A company used a sample of my DNA to tell me how I should eat and work out — here's the verdict

Vita Mojo meal Turkey with Broccoli, Kale & Sweet Potato Mash
DNAFit has teamed up with Vita Mojo so that once you've got your results, you can order meals tailored to your report.

Olympic medalist Andrew Steele knows that our current knowledge about genetics isn't enough to give complete predictions about health.

Nevertheless the company where he is Head of Product, DNAFit, is one of a number of organizations drawing on genetic data to give customers advice about their diet and exercise regimen. For £249 for the complete package, it uses a customer's DNA sample to create a personalized profile which provides diet and training advice that it believes best suits them, according to some limited genetic studies.

"There’s no scientific proof that this can be a prediction — it’s just learning more about you so you can better reach your goal," Steele told Business Insider.

Speaking on the concept of DNA testing, Marion Nestle, a professor of nutrition and public health at New York University, told Business Insider reporter Kevin Loria, "The tests are fun but their usefulness has yet to be shown," adding, "I'd rather spend the money on good dinners."

A position paper from the Academy of Nutrition and Dietetics offered the same sentiment, stating: "The use of nutrigenetic testing to provide dietary advice is not ready for routine dietetics practice."

Nevertheless, DNAFit has worked with several high-profile clients such as Greg Rutherford and the Egyptian National Football team. It's also used by trainers at some David Lloyd gyms, and the company is an official wellness provider for employees of LinkedIn.

Still, Steele said the core of its business is now "ordinary consumers who take the DNA swab test at home."

With that in mind, we tried it out. Scroll down to see how the process went.

I'm Ali, Business Insider UK's Lifestyle Editor. I'm pretty interested in everything health and fitness, so when DNAFit, the company that uses DNA samples to produce personalized exercise and nutrition reports based on a person's genetic makeup, offered me a free trial of its services, I happily obliged.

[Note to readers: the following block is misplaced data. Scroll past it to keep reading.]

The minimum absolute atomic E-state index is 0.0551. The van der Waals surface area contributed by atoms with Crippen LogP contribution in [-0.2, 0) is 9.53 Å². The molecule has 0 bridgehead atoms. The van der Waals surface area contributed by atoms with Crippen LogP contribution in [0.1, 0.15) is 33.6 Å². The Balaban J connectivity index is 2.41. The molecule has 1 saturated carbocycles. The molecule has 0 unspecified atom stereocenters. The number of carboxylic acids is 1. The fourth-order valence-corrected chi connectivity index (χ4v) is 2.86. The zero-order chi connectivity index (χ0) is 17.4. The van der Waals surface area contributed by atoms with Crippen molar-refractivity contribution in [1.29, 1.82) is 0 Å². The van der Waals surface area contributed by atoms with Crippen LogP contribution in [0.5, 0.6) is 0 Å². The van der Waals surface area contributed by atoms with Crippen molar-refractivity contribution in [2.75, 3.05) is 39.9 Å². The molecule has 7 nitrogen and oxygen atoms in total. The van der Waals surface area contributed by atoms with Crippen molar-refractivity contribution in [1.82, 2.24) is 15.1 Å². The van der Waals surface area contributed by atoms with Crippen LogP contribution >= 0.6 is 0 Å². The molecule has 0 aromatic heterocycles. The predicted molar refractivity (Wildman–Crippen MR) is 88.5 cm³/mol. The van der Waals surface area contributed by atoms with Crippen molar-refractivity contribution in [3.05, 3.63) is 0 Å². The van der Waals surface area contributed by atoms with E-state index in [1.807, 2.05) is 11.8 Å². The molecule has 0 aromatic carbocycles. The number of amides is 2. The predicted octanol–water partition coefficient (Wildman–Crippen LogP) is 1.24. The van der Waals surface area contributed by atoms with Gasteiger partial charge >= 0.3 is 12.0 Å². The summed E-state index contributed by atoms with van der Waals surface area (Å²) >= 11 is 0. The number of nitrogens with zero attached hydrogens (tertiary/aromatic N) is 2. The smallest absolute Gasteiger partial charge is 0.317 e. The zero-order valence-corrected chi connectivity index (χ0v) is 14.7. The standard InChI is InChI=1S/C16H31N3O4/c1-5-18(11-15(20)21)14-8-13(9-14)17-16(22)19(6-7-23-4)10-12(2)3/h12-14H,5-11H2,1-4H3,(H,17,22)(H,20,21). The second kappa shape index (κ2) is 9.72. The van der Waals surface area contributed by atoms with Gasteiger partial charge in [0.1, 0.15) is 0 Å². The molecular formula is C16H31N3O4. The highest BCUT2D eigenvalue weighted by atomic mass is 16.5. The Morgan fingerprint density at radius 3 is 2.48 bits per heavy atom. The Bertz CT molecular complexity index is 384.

I'm Ali, Business Insider UK's Lifestyle Editor. I'm pretty interested in everything health and fitness, so when DNAFit, the company that uses DNA samples to produce personalized exercise and nutrition reports based on a person's genetic makeup, offered me a free trial of its services, I happily obliged.
Alison Millington

After making a profile on the DNAFIt website, I was sent a kit that looked like this.

After making a profile on the DNAFIt website, I was sent a kit that looked like this.
Alison Millington

It contained a swab pack with clear instructions, along with some information on the company, privacy, and code of practice.

It contained a swab pack with clear instructions, along with some information on the company, privacy, and code of practice.
Alison Millington

I took a sample of my saliva from my inner cheek, and sent it back to the lab. It takes around 10 business days to process, according to the company, though mine was a bit shorter.

I took a sample of my saliva from my inner cheek, and sent it back to the lab. It takes around 10 business days to process, according to the company, though mine was a bit shorter.
Alison Millington

While dietitians say that genetic testing that aims to provide dietary advice isn't ready for routine use, DNAFit claims that its tests pass a "strict inclusion protocol" and any advice they give has a corresponding "modifiable lifestyle change you can make."

While dietitians say that genetic testing that aims to provide dietary advice isn't ready for routine use, DNAFit claims that its tests pass a

DNAFit

See "Companies are trying to use your DNA and bacteria to give you personalized diet advice — here's what the science says"

When my results were ready, I got an email.

When my results were ready, I got an email.
Alison Millington

I received what looked like pretty comprehensive reports on both nutrition and exercise — a package that normally costs £249 — as well as a detailed overview presented in an infographic. It was a hard to interpret, however.

I received what looked like pretty comprehensive reports on both nutrition and exercise — a package that normally costs £249 — as well as a detailed overview presented in an infographic. It was a hard to interpret, however.

DNA FIT

At a consultation with head of product Andrew Steele, who also happens to be an Olympic medalist for GB in the 400m sprint, he helped break down my results.

At a consultation with head of product Andrew Steele, who also happens to be an Olympic medalist for GB in the 400m sprint, he helped break down my results.
Alison Millington

During a rough patch in his career, he met Avi Lasarow, now the CEO of DNAFit. "He was talking about this new venture looking at the science behind response to training and nutrition, and the results spoke personally to my experience," he said. He discovered that 99% of sprinters have one version of a gene that he didn't have. Steele says he used that knowledge to inform the way he trained and massively improved his performance.

During a rough patch in his career, he met Avi Lasarow, now the CEO of DNAFit.

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